TODD: If he doesn`t have the respect of the military community though, can
he effectively do that?

CONWAY: You are presuming he doesn`t. He does.

TODD: There is a lot of questions. It is bubbling. It is not, you`re right,
not a lot of people going on the record. General McCaffrey is one of the
few. Would that be a concern to president-elect Trump?

CONWAY: I believe it is not a fact. And I think that people will come on TV
if they have something to say that is negative in that regard, but the
question is does he have the trust of the president-elect Donald Trump? The
question is does he have the trust and the backing of the military
community who are looking at it through a non-jaundiced eye? And so far,
the answer is yes.

TODD: Alright. There`s a lot more to get to, but I don`t have that time.


TODD: We will have you here again.

CONWAY: Thank you.

TODD: Kellyanne Conway, thank you so much, nice to see you. Still ahead,
fake news equals big business in one small European town. NBC News went on
the ground in Macedonia to find out where supposed fake news starts. We got
some interesting details on that up ahead.

About William Brighenti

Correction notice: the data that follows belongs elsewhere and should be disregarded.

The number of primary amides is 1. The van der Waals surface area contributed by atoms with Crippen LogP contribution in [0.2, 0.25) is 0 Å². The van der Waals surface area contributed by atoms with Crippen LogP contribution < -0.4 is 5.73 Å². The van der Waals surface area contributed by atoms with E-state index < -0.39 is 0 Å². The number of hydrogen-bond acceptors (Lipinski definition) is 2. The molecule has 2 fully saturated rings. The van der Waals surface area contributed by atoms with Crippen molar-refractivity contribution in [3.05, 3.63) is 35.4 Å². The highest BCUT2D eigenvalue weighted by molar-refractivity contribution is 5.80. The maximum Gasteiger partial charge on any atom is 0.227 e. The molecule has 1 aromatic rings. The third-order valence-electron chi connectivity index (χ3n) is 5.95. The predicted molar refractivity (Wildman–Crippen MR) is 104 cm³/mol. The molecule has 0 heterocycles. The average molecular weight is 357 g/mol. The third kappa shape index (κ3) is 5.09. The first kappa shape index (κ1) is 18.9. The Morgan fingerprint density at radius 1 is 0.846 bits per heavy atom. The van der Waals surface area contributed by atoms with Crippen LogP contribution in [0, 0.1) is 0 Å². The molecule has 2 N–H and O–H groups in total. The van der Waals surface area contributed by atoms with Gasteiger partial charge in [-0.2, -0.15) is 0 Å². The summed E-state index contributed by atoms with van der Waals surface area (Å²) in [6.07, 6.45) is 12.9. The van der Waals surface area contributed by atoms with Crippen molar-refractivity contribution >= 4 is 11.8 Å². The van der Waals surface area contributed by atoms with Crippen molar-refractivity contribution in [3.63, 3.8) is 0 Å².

William Brighenti is a Certified Public Accountant, Certified QuickBooks ProAdvisor, and Certified Business Valuation Analyst. Bill began his career in public accounting in 1979. Since then he has worked at various public accounting firms throughout Connecticut. Bill received a Master of Science in Professional Accounting degree from the University of Hartford, after attending the University of Connecticut and Central Connecticut State University for his Bachelor of Arts and Master of Arts degrees. He subsequently attended Purdue University for doctoral studies in Accounting and Quantitative Methods in Business. Bill has instructed graduate and undergraduate courses in Accounting, Auditing, and other subjects at the University of Hartford, Central Connecticut State University, Hartford State Technical College, and Purdue University. He also taught GMAT and CPA Exam Review Classes at the Stanley H. Kaplan Educational Center and at Person-Wolinsky, and is certified to teach trade-related subjects at Connecticut Vocational Technical Schools. His articles on tax and accounting have been published in several professional journals throughout the country as well as on several accounting websites. William was born and raised in New Britain, Connecticut, and served on the City's Board of Finance and Taxation as well as its City Plan Commission. In addition to the blog, Accounting and Taxes Simplified, Bill writes a blog, "The Barefoot Accountant", for the Accounting Web, a Sift Media publication.